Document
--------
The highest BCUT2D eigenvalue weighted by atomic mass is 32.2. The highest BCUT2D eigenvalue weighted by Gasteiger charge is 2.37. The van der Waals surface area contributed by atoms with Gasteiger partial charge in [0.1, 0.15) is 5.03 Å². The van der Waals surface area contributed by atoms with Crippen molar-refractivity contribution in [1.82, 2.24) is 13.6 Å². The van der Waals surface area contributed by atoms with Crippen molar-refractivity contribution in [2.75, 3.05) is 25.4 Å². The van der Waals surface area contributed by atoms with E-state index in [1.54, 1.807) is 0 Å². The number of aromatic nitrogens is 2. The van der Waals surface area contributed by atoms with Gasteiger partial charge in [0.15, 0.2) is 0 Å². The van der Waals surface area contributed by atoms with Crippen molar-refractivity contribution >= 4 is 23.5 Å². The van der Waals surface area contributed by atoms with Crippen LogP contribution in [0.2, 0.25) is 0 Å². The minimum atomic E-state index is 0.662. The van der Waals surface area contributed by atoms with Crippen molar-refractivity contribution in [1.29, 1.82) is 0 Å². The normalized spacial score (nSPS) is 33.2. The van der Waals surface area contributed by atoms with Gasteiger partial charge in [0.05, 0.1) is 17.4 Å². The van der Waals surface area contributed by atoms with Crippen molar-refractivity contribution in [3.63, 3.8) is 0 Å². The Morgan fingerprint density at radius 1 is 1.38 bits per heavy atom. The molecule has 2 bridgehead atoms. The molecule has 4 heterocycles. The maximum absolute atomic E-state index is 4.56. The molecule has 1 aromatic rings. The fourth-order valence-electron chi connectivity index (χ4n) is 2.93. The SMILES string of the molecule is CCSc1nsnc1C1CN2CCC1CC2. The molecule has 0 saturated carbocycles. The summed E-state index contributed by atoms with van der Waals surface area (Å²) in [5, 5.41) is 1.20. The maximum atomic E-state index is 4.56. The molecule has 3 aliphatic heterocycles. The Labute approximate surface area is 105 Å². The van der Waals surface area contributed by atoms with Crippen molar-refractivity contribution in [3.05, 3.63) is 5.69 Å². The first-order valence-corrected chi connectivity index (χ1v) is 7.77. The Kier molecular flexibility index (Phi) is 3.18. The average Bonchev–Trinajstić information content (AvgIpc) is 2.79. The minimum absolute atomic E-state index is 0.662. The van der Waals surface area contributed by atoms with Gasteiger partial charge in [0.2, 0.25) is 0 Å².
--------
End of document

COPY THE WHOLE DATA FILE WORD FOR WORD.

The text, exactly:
The highest BCUT2D eigenvalue weighted by atomic mass is 32.2. The highest BCUT2D eigenvalue weighted by Gasteiger charge is 2.37. The van der Waals surface area contributed by atoms with Gasteiger partial charge in [0.1, 0.15) is 5.03 Å². The van der Waals surface area contributed by atoms with Crippen molar-refractivity contribution in [1.82, 2.24) is 13.6 Å². The van der Waals surface area contributed by atoms with Crippen molar-refractivity contribution in [2.75, 3.05) is 25.4 Å². The van der Waals surface area contributed by atoms with E-state index in [1.54, 1.807) is 0 Å². The number of aromatic nitrogens is 2. The van der Waals surface area contributed by atoms with Gasteiger partial charge in [0.15, 0.2) is 0 Å². The van der Waals surface area contributed by atoms with Crippen molar-refractivity contribution >= 4 is 23.5 Å². The van der Waals surface area contributed by atoms with Crippen LogP contribution in [0.2, 0.25) is 0 Å². The minimum atomic E-state index is 0.662. The van der Waals surface area contributed by atoms with Crippen molar-refractivity contribution in [1.29, 1.82) is 0 Å². The normalized spacial score (nSPS) is 33.2. The van der Waals surface area contributed by atoms with Gasteiger partial charge in [0.05, 0.1) is 17.4 Å². The van der Waals surface area contributed by atoms with Crippen molar-refractivity contribution in [3.63, 3.8) is 0 Å². The Morgan fingerprint density at radius 1 is 1.38 bits per heavy atom. The molecule has 2 bridgehead atoms. The molecule has 4 heterocycles. The maximum absolute atomic E-state index is 4.56. The molecule has 1 aromatic rings. The fourth-order valence-electron chi connectivity index (χ4n) is 2.93. The SMILES string of the molecule is CCSc1nsnc1C1CN2CCC1CC2. The molecule has 0 saturated carbocycles. The summed E-state index contributed by atoms with van der Waals surface area (Å²) in [5, 5.41) is 1.20. The maximum atomic E-state index is 4.56. The molecule has 3 aliphatic heterocycles. The Labute approximate surface area is 105 Å². The van der Waals surface area contributed by atoms with Crippen molar-refractivity contribution in [3.05, 3.63) is 5.69 Å². The first-order valence-corrected chi connectivity index (χ1v) is 7.77. The Kier molecular flexibility index (Phi) is 3.18. The average Bonchev–Trinajstić information content (AvgIpc) is 2.79. The minimum absolute atomic E-state index is 0.662. The van der Waals surface area contributed by atoms with Gasteiger partial charge in [0.2, 0.25) is 0 Å².